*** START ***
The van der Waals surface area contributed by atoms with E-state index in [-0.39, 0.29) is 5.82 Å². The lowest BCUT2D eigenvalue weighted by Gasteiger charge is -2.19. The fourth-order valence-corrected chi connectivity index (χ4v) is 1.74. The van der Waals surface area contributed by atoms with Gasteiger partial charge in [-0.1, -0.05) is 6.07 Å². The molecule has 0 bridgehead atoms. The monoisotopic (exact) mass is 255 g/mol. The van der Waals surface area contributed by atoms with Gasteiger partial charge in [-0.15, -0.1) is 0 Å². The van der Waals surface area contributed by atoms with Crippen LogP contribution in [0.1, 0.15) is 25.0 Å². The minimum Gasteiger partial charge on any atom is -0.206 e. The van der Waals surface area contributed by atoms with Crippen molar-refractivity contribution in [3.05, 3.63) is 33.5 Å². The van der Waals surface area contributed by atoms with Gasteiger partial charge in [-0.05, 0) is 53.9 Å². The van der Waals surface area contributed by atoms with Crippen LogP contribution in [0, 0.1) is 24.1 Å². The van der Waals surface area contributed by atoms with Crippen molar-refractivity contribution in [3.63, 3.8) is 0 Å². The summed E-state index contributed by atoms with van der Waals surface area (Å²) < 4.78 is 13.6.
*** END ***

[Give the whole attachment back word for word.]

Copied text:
The van der Waals surface area contributed by atoms with E-state index in [-0.39, 0.29) is 5.82 Å². The lowest BCUT2D eigenvalue weighted by Gasteiger charge is -2.19. The fourth-order valence-corrected chi connectivity index (χ4v) is 1.74. The van der Waals surface area contributed by atoms with Gasteiger partial charge in [-0.1, -0.05) is 6.07 Å². The molecule has 0 bridgehead atoms. The monoisotopic (exact) mass is 255 g/mol. The van der Waals surface area contributed by atoms with Gasteiger partial charge in [-0.15, -0.1) is 0 Å². The van der Waals surface area contributed by atoms with Crippen LogP contribution in [0.1, 0.15) is 25.0 Å². The minimum Gasteiger partial charge on any atom is -0.206 e. The van der Waals surface area contributed by atoms with Crippen molar-refractivity contribution in [3.05, 3.63) is 33.5 Å². The van der Waals surface area contributed by atoms with Gasteiger partial charge in [-0.05, 0) is 53.9 Å². The van der Waals surface area contributed by atoms with Crippen LogP contribution in [0, 0.1) is 24.1 Å². The van der Waals surface area contributed by atoms with Crippen molar-refractivity contribution in [3.63, 3.8) is 0 Å². The summed E-state index contributed by atoms with van der Waals surface area (Å²) < 4.78 is 13.6.